Oil and gas firm Galp will not call off a two-billion-euro solar programme despite major spending cuts, becoming the latest fossil fuel player to stick to green energy plans even as COVID-19 forces to slash budgets.
On Monday, the group said it will go ahead with the 2.9GW Spanish solar deal it had announced in January despite moving this week to slash investment and spending over the next 12 months, with over €500 million (US$543 million) in annual cuts planned all in all.
Contacted by PV Tech this morning, a spokesperson from the Portuguese firm said the expectation was that the solar deal would close within Q2 2020. The completion would set Galp up for significant investment in the 2.9GW Spanish pipeline, a partnership alongside construction firm ACS Group.
Two months ago, the oil and gas group said the deal covers an initial 900MW fleet of already up-and running PV, plus a 2GW batch that is either “underway” or awaiting licensing. In one go, the 2.9GW agreement would make Galp the “largest Iberian solar power player”, he firm claimed.
In January, Galp said the solar deal would require €2.2 billion (US$2.42 billion) overall by 2023. The firm would first pay, when the deal closes, an initial €450 million – plus €430 million in liabilities – for already running plants. Project finance would then be raised for new developments.
Oil price crash subdues majors’ green energy march
Galp’s spending cuts come as the firm grapples with the plunge in oil prices brought about by the COVID-19 outbreak. The trend is crippling revenues at a time when various oil majors had pledged sizeable green energy investments, which the sector is now being urged not to ditch.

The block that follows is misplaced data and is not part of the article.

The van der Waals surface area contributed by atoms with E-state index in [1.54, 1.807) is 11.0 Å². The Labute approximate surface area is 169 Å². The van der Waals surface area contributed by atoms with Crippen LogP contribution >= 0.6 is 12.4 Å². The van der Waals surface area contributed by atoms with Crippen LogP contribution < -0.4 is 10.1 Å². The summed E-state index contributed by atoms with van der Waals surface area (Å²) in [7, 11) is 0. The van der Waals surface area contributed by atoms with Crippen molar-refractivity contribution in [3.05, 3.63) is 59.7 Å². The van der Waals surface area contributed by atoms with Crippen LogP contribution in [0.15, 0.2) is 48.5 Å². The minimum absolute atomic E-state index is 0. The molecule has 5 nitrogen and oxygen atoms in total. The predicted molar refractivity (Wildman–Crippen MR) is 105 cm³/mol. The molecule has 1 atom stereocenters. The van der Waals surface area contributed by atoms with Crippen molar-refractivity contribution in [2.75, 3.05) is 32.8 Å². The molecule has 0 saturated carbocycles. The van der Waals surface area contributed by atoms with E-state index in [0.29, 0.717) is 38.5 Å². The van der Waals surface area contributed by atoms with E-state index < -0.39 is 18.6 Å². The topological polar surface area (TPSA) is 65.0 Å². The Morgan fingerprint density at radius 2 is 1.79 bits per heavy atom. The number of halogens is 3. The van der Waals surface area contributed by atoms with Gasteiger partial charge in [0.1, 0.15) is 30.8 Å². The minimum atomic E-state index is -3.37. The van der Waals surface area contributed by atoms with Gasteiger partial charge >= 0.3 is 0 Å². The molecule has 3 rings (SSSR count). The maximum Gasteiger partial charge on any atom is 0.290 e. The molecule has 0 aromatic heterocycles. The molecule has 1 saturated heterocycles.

Galp’s Q1 2020 update showed on Monday that the drop in group-wide EBITDA was driven by the Upstream division, hurt by the oil price crash even as oil and gas production rose 17% year-on-year. Across the group, overall earnings dipped 5% compared to Q1 2019 as COVID-19 took its toll.
The impacts have convinced Galp to withdraw the financial and operational guidance it had released in February. Following the €500 million cuts, the firm will in principle have €500-700 million left to spend on both capex and opex this year and next.
The group’s decision to stick to solar commitments despite the oil price headwinds echo that of Poland’s PGE. The coal giant, its country’s largest utility, said in mid-April it would not shutter its wind and solar programmes even as it moved to axe projects “outside of its core business”.
Galp’s targeting of Iberia for its solar ambitions follows its activity as PPA offtaker in Spain last year. In Q4 2019 alone, the firm signed PPAs with developers X-Elio (a 200MW portfolio) and Grenergy (another 200MW).
PV Tech has set up a dedicated tracker to map out how the COVID-19 pandemic is disrupting solar supply chains worldwide. You can read the latest updates here.
If you have a COVID-19 statement to share or a story on how the pandemic is disrupting a solar business anywhere in the world, do get in touch at email@example.com or firstname.lastname@example.org.